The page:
What follows are some general questions and answers about bankruptcy law in Florida. If you’d like more information, or you don’t see an answer to the question you want answered, check out our Blog, which is updated every couple of days, and is a searchable guide to many interesting questions about debt consolidation, erasing debts, foreclosure, and other areas of bankruptcy law.

Also, if you don’t find your answer here or in the blog, you can contact us for free. You can submit a case or a question through our form, or you can call us for a free consultation or teleconference. Heck, we’ll even Skype, if you like!

Did the bankruptcy laws change?

Yes. On April 17, 2005, President George W. Bush signed the Consumer Protection Act into law, changing bankruptcy laws drastically. The law does a lot of things to change bankruptcy, but one thing it does not do is protect consumers. The new law severely hurt the ability of some consumers to file bankruptcy and will greatly helped credit card companies collect on the debts owed to them.  However, most people can still file bankruptcy with a very minimal amount of difficulty, and it’s a much simpler process than most people realize. 

Why do we allow people to file bankruptcy?

Bankruptcy is actually good for the economy. Often, people become burdened with debt through no fault of their own, usually because of divorce, job loss, or uncovered medical expenses (even though the person has health insurance). If we didn’t allow people to have their debts erased, they would become unproductive. Who would work knowing that all their money is just going to be taken away from them? No one would start a new business or job knowing that they could never profit from it or keep their earnings. Bankruptcy allows people to start again, to begin their financial lives once more with a clean slate.

What types of bankruptcy are available?

Chapter 7 bankruptcy is the most common. Chapter 7 has the possibility of allowing an individual or couples to erase all debts and keep all property, though there is a complicated set of federal and state laws governing what debts may be erased and what property may be kept. Chapter 7 is most often used by people who have a significant amount of unsecured debt and not many assets. Chapter 13 allows an individual or couple to set up a payment plan to pay off creditors, usually over the course of three to five years. The payoff is often at a reduced rate. Chapter 13 is most often used by people wanting to save their homes after falling behind on a mortgage, or by people who owe the IRS. There are other chapters of bankruptcy, but these are most often used by corporations, farmers, or municipalities.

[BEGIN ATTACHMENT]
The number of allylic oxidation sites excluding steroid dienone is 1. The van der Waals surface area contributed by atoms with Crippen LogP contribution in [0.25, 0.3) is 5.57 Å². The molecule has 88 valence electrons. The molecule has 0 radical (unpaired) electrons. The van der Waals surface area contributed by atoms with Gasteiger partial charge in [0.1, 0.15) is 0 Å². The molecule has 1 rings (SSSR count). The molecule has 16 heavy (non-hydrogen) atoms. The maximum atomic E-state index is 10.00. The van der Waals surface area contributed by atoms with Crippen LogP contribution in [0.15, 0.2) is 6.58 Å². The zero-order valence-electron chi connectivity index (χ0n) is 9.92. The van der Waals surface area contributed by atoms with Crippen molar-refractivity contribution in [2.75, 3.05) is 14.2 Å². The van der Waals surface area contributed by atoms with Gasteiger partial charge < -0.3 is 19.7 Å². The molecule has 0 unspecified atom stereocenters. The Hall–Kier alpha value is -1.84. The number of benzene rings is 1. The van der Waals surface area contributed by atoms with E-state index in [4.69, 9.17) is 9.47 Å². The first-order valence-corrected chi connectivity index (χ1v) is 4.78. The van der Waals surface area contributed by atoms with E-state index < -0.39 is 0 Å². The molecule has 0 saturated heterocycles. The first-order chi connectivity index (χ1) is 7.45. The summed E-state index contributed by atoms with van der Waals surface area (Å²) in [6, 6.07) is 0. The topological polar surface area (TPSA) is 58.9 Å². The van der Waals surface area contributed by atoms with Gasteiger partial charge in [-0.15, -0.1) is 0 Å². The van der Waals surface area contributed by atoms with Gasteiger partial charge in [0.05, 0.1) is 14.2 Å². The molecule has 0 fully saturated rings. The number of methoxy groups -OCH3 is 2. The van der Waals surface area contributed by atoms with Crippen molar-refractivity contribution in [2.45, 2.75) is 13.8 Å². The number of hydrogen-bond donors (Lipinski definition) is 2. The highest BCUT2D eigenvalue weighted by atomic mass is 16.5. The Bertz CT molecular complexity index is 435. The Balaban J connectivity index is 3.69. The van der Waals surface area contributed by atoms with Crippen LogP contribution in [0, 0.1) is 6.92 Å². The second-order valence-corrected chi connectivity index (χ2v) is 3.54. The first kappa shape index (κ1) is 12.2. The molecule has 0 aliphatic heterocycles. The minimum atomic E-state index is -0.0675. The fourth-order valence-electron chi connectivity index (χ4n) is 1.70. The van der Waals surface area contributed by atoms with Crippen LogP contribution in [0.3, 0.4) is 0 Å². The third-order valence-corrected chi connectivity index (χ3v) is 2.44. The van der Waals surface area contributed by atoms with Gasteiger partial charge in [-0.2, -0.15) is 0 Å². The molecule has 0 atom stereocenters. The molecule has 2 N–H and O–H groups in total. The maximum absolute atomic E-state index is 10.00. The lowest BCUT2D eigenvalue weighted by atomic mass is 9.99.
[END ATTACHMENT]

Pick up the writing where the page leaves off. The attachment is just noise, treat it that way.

Can bankruptcy erase all my debt?

Probably, at least if you file a Chapter 7. Some kinds of debt are not dischargeable (eraseable), for instance debt owed to the IRS, child support and alimony, student loans, or debt incurred as a result of commiting a crime. We can probably tell you which of your debts is dischargeable at our initial meeting.

Will I lose my poperty if I file bankruptcy?

Probably not. The amount and type of property you can keep depends on which state you live in. Rarely do people who file for bankruptcy have so much property that they must surrender it, but this is something we can predict for you at the initial consultation.

Can I stop a car repossession or house foreclosure with bankruptcy?

Probably, as long as the house or car hasn’t already been sold to someone else.

Will I be able to keep my car and house if I file bankruptcy, and do I still have to make the payments?

You can almost always keep any secured property (property you are still making payments on) if you continue to make payments on time before, during, and after your bankruptcy. This rule applies particularly to houses and cars, which have extra protection by bankruptcy law.  Of course, many people have houses that are “under water,” and they choose to discharge (“erase”) the mortgage(s) on their homes through bankruptcy and let the house go. 

I have a lot of equity in my house and I have a retirement account. Will I lose either if I file Chapter 7?

Probably not. Though the laws differ from state to state, almost every state has laws protecting your home and retirement against bankruptcy, regardless of the property’s value. Florida is particularly favorable for those who want to keep their homes, retirements, pensions, public assistance, life insurance proceeds, disability, and many benefits.

If I file bankruptcy, will the people I owe stop calling me?

By law, creditors (people you owe money to) must stop collection efforts (like phone calls and letters) when they learn you have filed bankruptcy. There are serious penalties for creditors who willingly violate this law. All lawsuits, wage garnishments, foreclosure lawsuits, etc., are also stopped on the day you file bankruptcy. You may also be able to stop your creditors from harassing you on the day you hire a lawyer to file your bankruptcy for you, even if you haven’t filed bankruptcy yet and may not file for many months.

Will bankruptcy affect my credit?